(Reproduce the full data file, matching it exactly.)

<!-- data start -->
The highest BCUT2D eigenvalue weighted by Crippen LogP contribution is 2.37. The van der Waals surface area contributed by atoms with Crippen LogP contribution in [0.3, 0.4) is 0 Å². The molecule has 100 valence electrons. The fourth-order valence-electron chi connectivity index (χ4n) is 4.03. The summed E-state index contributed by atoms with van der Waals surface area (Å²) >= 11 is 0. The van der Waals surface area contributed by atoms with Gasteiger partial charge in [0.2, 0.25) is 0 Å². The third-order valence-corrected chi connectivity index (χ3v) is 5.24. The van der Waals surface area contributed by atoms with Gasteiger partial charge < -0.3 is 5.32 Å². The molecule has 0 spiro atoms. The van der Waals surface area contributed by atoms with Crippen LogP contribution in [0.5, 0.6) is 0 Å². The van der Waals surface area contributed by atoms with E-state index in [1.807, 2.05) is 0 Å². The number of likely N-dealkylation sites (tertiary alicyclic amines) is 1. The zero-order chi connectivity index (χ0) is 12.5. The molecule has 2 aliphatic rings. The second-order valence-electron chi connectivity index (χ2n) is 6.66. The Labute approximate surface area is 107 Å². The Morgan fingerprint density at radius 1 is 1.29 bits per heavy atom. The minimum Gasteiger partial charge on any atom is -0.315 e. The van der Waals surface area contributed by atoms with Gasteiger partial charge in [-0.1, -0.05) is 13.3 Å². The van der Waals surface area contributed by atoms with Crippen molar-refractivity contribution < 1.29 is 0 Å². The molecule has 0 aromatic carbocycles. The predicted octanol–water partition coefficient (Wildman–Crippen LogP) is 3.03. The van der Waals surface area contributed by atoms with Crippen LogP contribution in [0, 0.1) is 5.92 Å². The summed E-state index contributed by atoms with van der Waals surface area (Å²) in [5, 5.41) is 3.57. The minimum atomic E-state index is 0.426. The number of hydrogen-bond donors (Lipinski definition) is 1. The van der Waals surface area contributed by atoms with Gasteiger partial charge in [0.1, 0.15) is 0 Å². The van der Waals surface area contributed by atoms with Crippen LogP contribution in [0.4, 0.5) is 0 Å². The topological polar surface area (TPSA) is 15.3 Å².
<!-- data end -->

The highest BCUT2D eigenvalue weighted by Crippen LogP contribution is 2.37. The van der Waals surface area contributed by atoms with Crippen LogP contribution in [0.3, 0.4) is 0 Å². The molecule has 100 valence electrons. The fourth-order valence-electron chi connectivity index (χ4n) is 4.03. The summed E-state index contributed by atoms with van der Waals surface area (Å²) >= 11 is 0. The van der Waals surface area contributed by atoms with Gasteiger partial charge in [0.2, 0.25) is 0 Å². The third-order valence-corrected chi connectivity index (χ3v) is 5.24. The van der Waals surface area contributed by atoms with Gasteiger partial charge < -0.3 is 5.32 Å². The molecule has 0 spiro atoms. The van der Waals surface area contributed by atoms with Crippen LogP contribution in [0.5, 0.6) is 0 Å². The van der Waals surface area contributed by atoms with E-state index in [1.807, 2.05) is 0 Å². The number of likely N-dealkylation sites (tertiary alicyclic amines) is 1. The zero-order chi connectivity index (χ0) is 12.5. The molecule has 2 aliphatic rings. The second-order valence-electron chi connectivity index (χ2n) is 6.66. The Labute approximate surface area is 107 Å². The Morgan fingerprint density at radius 1 is 1.29 bits per heavy atom. The minimum Gasteiger partial charge on any atom is -0.315 e. The van der Waals surface area contributed by atoms with Gasteiger partial charge in [-0.1, -0.05) is 13.3 Å². The van der Waals surface area contributed by atoms with Crippen molar-refractivity contribution < 1.29 is 0 Å². The molecule has 0 aromatic carbocycles. The predicted octanol–water partition coefficient (Wildman–Crippen LogP) is 3.03. The van der Waals surface area contributed by atoms with Crippen LogP contribution in [0, 0.1) is 5.92 Å². The summed E-state index contributed by atoms with van der Waals surface area (Å²) in [5, 5.41) is 3.57. The minimum atomic E-state index is 0.426. The number of hydrogen-bond donors (Lipinski definition) is 1. The van der Waals surface area contributed by atoms with Gasteiger partial charge in [0.1, 0.15) is 0 Å². The van der Waals surface area contributed by atoms with Crippen LogP contribution in [0.4, 0.5) is 0 Å². The topological polar surface area (TPSA) is 15.3 Å².